United States, SPC and SPREP Announce Climate Adaptation Partnerships

Partnerships are part of larger $21 million US Government adaptation programme in Pacific Small Island Developing States

Thursday 8 September 2011, Auckland, NZ

The United States Government today formally joined forces with the Secretariat of the Pacific Community (SPC) and Secretariat of the Pacific Regional Environment Programme (SPREP) to advance climate change adaptation. These partnerships are part of a larger USD 21 million ‘fast start’ finance commitment made by the US for a Pacific Small Island Developing States climate change adaptation programme.

 

Welcoming the formal commitment to partnership, Dr Jimmie Rodgers, Director-General of SPC said, ‘This support from the United States is historic. It represents a new partnership approach to working with regional organisations that will help bring together many aspects of support aimed at complementing and strengthening the capacity of the participating countries to respond to the challenges of climate change.’

 

David Sheppard, SPREP Director, also welcomed the US support, which he said would make a major contribution to helping Pacific Island countries adapt to climate change. He noted ‘This support will focus on the priorities identified by countries, with a particular emphasis on building local capacity.’

 

Through these partnerships, the United States, SPC and SPREP will strengthen the capacity of countries and communities in the Pacific Islands to improve food security and water security, and protect critical ecosystems. The partnerships will also help these countries access information about climate impacts to enable more effective and sustainable decision-making in the face of climate change. The partnerships were announced at a formal signing ceremony at the margins of the Pacific Island Forum and Post-Forum Dialogue, where representatives from the US Department of State and US Agency for International Development were joined by representatives from SPC and SPREP.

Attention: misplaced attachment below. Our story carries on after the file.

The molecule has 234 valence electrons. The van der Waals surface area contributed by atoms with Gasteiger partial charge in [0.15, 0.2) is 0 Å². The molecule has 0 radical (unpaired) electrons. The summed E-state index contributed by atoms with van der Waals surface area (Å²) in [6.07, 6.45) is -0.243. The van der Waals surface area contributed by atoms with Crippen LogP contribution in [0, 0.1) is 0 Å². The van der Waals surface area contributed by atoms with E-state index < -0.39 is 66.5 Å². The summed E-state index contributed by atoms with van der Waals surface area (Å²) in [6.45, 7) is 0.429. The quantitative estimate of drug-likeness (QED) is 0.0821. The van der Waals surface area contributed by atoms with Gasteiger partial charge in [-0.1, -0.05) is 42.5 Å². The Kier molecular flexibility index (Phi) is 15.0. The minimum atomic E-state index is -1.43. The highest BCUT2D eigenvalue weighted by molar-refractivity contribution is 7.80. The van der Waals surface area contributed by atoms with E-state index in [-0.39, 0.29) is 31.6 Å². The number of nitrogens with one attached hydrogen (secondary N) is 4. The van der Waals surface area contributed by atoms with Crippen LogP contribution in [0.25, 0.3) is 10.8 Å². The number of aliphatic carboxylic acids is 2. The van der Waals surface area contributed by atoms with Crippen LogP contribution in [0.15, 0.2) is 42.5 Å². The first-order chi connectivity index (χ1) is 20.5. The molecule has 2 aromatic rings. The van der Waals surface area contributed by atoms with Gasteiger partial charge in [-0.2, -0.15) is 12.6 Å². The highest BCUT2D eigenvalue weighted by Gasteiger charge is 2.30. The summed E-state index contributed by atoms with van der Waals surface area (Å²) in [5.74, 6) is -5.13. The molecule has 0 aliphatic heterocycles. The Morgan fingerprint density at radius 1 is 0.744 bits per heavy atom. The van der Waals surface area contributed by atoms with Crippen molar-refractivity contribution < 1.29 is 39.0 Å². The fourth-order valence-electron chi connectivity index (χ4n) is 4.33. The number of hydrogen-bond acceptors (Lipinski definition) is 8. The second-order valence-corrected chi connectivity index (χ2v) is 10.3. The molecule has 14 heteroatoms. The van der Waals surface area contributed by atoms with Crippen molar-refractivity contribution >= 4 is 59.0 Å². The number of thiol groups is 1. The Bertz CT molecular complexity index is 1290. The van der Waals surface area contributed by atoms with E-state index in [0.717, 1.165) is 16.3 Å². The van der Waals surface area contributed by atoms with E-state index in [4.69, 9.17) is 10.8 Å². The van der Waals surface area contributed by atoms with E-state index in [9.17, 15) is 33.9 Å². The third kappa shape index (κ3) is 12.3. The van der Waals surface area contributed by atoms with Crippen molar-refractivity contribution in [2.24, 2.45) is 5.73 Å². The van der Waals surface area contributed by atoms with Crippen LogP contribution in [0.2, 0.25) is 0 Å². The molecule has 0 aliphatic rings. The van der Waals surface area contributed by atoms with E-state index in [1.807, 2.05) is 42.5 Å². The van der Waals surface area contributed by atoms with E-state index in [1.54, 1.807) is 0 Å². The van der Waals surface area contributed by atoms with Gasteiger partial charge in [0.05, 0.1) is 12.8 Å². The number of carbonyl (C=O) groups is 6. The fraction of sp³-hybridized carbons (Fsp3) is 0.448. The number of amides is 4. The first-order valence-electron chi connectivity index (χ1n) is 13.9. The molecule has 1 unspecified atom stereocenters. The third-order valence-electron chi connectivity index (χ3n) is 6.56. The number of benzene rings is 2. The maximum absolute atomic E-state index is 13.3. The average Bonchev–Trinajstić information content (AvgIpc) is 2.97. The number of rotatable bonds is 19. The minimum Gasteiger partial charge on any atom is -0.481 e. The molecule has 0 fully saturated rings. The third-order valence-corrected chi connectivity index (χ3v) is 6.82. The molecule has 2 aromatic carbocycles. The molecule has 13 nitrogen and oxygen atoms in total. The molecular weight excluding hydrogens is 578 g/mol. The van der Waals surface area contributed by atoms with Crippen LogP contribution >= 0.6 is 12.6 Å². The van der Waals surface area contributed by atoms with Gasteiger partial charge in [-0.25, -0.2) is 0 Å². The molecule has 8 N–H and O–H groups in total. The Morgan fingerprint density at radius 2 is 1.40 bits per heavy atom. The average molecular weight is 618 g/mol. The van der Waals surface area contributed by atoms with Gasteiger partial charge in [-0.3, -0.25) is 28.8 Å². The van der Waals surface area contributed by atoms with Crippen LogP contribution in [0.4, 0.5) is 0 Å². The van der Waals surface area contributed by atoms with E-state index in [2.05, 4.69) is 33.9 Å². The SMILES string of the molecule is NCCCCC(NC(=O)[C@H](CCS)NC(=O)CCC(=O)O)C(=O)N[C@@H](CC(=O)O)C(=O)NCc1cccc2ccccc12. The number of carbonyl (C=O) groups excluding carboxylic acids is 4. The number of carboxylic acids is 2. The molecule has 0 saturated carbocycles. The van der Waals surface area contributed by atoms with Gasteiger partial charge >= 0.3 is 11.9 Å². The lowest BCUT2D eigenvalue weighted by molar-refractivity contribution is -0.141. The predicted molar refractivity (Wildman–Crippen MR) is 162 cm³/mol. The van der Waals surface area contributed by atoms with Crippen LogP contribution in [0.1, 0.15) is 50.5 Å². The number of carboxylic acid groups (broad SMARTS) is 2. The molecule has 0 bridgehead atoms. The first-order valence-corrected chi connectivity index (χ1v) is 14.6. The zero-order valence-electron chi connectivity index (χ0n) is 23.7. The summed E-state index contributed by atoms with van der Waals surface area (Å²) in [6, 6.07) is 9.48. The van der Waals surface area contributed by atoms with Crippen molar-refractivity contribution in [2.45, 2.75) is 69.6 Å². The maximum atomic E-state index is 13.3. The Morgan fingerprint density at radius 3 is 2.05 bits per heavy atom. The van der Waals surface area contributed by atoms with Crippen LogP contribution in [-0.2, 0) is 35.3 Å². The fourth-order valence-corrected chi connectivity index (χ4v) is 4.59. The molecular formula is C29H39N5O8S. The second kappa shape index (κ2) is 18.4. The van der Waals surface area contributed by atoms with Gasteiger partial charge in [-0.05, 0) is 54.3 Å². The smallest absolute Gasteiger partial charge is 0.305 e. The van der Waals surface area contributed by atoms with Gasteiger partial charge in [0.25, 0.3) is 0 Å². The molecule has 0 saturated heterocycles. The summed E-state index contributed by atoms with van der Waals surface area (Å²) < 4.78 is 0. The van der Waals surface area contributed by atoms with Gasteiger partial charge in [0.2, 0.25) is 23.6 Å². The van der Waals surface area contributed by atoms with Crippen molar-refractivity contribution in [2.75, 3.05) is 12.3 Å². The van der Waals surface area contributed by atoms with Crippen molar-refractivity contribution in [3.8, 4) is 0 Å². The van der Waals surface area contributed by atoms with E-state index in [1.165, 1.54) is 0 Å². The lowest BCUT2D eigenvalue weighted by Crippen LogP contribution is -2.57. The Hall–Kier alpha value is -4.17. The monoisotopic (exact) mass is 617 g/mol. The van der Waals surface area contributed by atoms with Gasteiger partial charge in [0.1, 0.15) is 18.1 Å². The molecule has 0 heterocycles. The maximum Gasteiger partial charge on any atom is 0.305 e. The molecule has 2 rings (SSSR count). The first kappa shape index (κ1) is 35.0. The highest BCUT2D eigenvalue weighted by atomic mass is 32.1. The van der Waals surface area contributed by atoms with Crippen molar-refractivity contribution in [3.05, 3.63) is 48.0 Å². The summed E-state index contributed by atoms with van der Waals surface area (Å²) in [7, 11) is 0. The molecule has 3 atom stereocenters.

Thomas R. Nides, Deputy Secretary of State, US Department of State said, ‘The United States recognises that climate change poses a significant threat to the development and security of Pacific Islands. We have prioritised efforts to expand US bilateral and multilateral adaptation assistance and are committed to helping Pacific Small Island Developing States adapt to the impacts of climate change.’

 

Rainfall changes and extreme weather events have the potential to cause heightened food security challenges for small island states in coming decades. As a result, the US and SPC have partnered to strengthen food security among communities in Fiji, Kiribati, Samoa, Solomon Islands, Tonga and Vanuatu. The US and SPREP have partnered to improve the ability of communities in Kiribati to address the impact of climate change on water resources and help Kiribati’s Ministry of Health integrate adaptation into national health planning and policies. They will also work together to promote healthy ecosystems in Solomon Islands.

 

The US will manage the $21 million program through USAID, which will open an office in Port Moresby, Papua New Guinea, this year.

 

According to Nisha Biswal, Assistant Administrator, US Agency for International Development, ‘USAID is committed to the success of these programs. As the implementing US government agency, USAID looks forward to collaborating with SPC and SPREP to combat the climate adaptation challenges of the Pacific Islands.’

 

Last year, US Secretary of State, Hillary Rodham Clinton, announced the $21 million US ‘fast start’ finance assistance for Pacific small island states over two years (2010−2011). The funding is a part of a larger commitment from the US to work with developed country partners to provide ‘fast start’ financing from 2010 to 2012 and was included in the negotiated packages agreed to at the UN climate talks in Copenhagen and Cancun.

 

Dr Rodgers said many of the projected impacts of climate change would be pronounced in small islands. ‘Climate change will touch the lives of people living on these islands on a regular basis. For them it is about how food security can be sustained, how health is protected, how education is enhanced, how the water supply is safeguarded, how coastal areas are protected, how human settlements are climate proofed and how the impact of high water surges and flooding can be reduced.

 


For more information, please contact:

Janine Burns, USG, +64 21 459 774

Patricia Sachs-Cornish, SPC, +679 992 2217

or  Seema Deo, SPREP, +64 212 586035

 

 

 

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